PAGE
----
I finally looked to see what part of the adoption process we are in now. I checked out the flow chart that our agency provided us. Unfortunately, the step that we are in now is described only as "Wait for the process to run its course in Guatemala". That might be enough information for some people, but not me. I want to know what is involved in that course that our process is running. I did a little internet research and found a little more. Below are the steps that I believe we have left to complete.
Currently we are in the following steps:
1. The lawyer submits all the documents in the case to Family Court, and petitions the Family Court to assign a social worker to investigate the case.
2. The lawyer requests authorization from the US Embassy to have DNA testing performed on the birth mother and child to confirm that they are indeed biologically mother and child. DNA testing is done with supervision and a photo of the birth mother with the child is taken at the testing site to ascertain their identities.
Next we will have to do the following:
3. Family Court social worker reviews your dossier, interviews the birth mother, sees the child in foster care or orphanage, and (almost always) approves the adoption. The social worker writes a several page report summarizing the facts of the case and attesting to the reasons that the birth mother cannot care for the child. The birth mother signs consent for adoption for second time.
4. Meanwhile the DNA test should have been performed, cleared, and submitted to the Embassy with your dossier for review and approval by the Embassy. The case cannot take the next step after Family Court until the Embassy DNA approval has been issued. This is a safeguard to prevent a situation in which a child is legally adopted under Guatemalan law, but not eligible for immigration under US law. A third consent by the birth mother is signed during the DNA process.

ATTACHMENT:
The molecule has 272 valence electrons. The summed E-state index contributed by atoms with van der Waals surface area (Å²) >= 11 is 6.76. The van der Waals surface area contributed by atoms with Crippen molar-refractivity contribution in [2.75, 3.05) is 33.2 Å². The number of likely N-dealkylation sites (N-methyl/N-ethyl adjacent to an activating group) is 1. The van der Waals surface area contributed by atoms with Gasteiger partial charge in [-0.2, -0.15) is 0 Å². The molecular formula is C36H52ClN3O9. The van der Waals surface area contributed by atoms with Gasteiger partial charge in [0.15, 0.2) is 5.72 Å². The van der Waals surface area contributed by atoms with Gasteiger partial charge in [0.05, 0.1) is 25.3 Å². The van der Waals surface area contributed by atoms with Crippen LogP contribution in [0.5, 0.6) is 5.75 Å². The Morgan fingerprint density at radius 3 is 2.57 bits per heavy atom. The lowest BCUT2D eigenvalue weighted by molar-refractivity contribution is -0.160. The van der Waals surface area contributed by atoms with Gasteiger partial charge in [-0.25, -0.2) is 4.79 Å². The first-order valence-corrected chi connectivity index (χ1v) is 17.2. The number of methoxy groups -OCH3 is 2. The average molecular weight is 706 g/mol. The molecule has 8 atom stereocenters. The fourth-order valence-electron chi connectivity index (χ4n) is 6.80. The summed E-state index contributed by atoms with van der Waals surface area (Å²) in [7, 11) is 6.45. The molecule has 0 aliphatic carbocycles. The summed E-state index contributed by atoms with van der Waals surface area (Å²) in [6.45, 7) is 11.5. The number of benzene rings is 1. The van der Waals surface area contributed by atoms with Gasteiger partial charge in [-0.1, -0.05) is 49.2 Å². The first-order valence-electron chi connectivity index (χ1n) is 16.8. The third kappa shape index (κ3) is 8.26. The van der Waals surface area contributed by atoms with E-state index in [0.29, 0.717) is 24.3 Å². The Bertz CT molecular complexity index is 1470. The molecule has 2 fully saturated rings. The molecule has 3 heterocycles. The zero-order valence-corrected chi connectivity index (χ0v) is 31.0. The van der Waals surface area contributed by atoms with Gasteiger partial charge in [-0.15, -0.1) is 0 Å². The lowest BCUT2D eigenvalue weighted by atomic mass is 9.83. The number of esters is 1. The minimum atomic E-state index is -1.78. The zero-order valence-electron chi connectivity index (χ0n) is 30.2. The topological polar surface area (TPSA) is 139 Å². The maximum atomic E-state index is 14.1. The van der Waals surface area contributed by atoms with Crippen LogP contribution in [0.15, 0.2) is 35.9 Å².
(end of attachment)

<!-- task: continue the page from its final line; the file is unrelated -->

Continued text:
5. The lawyer then submits a petition for approval of the adoption case to a notarial officer of the Attorney General's office (Procuraduria General de la NaciÃ³n or PGN). (A Notary in Guatemala is an attorney with additional powers, not simply someone who certifies signatures as in the US.)
6. Notary in PGN reviews all the documents (often requesting that some be re-done because of minor spelling errors, expired notary seals, etc.) and almost always approves the adoption. The PGN may at their discretion investigate aspects of the case if they wish and as a result of that and other variations, time in this step (as in many steps) can vary widely.
7. PGN issues its approval for the adoption to proceed.
8. The lawyer then meets the birth mother for the4thh and final sign-off.
9. The adoption decree is then written and issued by the lawyer and the child is legally now the child of the adoptive family.
10. A new birth certificate is then issued by the Civil Registry with the child's first and middle names unchanged, but with the names of the adoptive parent(s).
11. Lawyer takes new birth certificate and applies for a Guatemalan passport (although the child is adopted by US parents, he or she is still a Guatemalan citizen).
12. All documents are translated into English by certified translators, as required by US INS regulations.
It looks like so much! I think a lot of it will move pretty fast though, so it probablyisn'tt too bad. I also emailed our case worker yesterday. She said that case updates should come out around the end of this week or beginning of next week so hopefully I will have lots of good news to report then.